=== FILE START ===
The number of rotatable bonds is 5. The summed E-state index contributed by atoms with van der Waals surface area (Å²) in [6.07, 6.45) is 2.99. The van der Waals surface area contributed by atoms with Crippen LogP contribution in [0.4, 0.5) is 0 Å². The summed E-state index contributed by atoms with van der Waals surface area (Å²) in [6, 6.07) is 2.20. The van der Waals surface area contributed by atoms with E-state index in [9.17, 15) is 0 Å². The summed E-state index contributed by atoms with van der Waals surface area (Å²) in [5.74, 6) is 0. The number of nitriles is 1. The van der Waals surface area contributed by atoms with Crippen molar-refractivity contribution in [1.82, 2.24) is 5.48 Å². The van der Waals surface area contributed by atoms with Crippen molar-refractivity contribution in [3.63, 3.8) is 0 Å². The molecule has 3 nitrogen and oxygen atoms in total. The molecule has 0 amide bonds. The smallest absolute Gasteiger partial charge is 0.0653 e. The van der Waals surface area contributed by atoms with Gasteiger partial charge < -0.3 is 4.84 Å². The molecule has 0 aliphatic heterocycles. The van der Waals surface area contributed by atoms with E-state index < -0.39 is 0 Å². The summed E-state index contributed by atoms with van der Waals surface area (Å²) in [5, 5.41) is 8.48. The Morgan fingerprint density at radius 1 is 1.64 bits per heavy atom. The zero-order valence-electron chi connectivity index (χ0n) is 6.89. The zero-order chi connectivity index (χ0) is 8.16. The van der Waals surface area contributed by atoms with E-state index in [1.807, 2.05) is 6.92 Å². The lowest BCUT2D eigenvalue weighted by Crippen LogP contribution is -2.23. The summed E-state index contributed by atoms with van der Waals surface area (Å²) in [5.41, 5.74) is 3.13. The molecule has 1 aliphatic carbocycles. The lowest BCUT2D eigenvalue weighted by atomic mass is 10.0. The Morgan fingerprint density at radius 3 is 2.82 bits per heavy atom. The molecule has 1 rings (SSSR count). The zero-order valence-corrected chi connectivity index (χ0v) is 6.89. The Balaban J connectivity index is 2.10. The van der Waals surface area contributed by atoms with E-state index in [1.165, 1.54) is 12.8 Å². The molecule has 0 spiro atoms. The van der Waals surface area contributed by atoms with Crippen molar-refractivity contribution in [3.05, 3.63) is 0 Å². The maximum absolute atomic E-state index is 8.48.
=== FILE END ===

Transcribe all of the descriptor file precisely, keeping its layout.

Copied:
The number of rotatable bonds is 5. The summed E-state index contributed by atoms with van der Waals surface area (Å²) in [6.07, 6.45) is 2.99. The van der Waals surface area contributed by atoms with Crippen LogP contribution in [0.4, 0.5) is 0 Å². The summed E-state index contributed by atoms with van der Waals surface area (Å²) in [6, 6.07) is 2.20. The van der Waals surface area contributed by atoms with E-state index in [9.17, 15) is 0 Å². The summed E-state index contributed by atoms with van der Waals surface area (Å²) in [5.74, 6) is 0. The number of nitriles is 1. The van der Waals surface area contributed by atoms with Crippen molar-refractivity contribution in [1.82, 2.24) is 5.48 Å². The van der Waals surface area contributed by atoms with Crippen molar-refractivity contribution in [3.63, 3.8) is 0 Å². The molecule has 3 nitrogen and oxygen atoms in total. The molecule has 0 amide bonds. The smallest absolute Gasteiger partial charge is 0.0653 e. The van der Waals surface area contributed by atoms with Gasteiger partial charge < -0.3 is 4.84 Å². The molecule has 0 aliphatic heterocycles. The van der Waals surface area contributed by atoms with E-state index < -0.39 is 0 Å². The summed E-state index contributed by atoms with van der Waals surface area (Å²) in [5, 5.41) is 8.48. The Morgan fingerprint density at radius 1 is 1.64 bits per heavy atom. The zero-order valence-electron chi connectivity index (χ0n) is 6.89. The zero-order chi connectivity index (χ0) is 8.16. The van der Waals surface area contributed by atoms with E-state index in [1.807, 2.05) is 6.92 Å². The lowest BCUT2D eigenvalue weighted by Crippen LogP contribution is -2.23. The summed E-state index contributed by atoms with van der Waals surface area (Å²) in [5.41, 5.74) is 3.13. The molecule has 1 aliphatic carbocycles. The lowest BCUT2D eigenvalue weighted by atomic mass is 10.0. The Morgan fingerprint density at radius 3 is 2.82 bits per heavy atom. The molecule has 1 rings (SSSR count). The zero-order valence-corrected chi connectivity index (χ0v) is 6.89. The Balaban J connectivity index is 2.10. The van der Waals surface area contributed by atoms with E-state index in [1.165, 1.54) is 12.8 Å². The molecule has 0 spiro atoms. The van der Waals surface area contributed by atoms with Crippen molar-refractivity contribution in [3.05, 3.63) is 0 Å². The maximum absolute atomic E-state index is 8.48.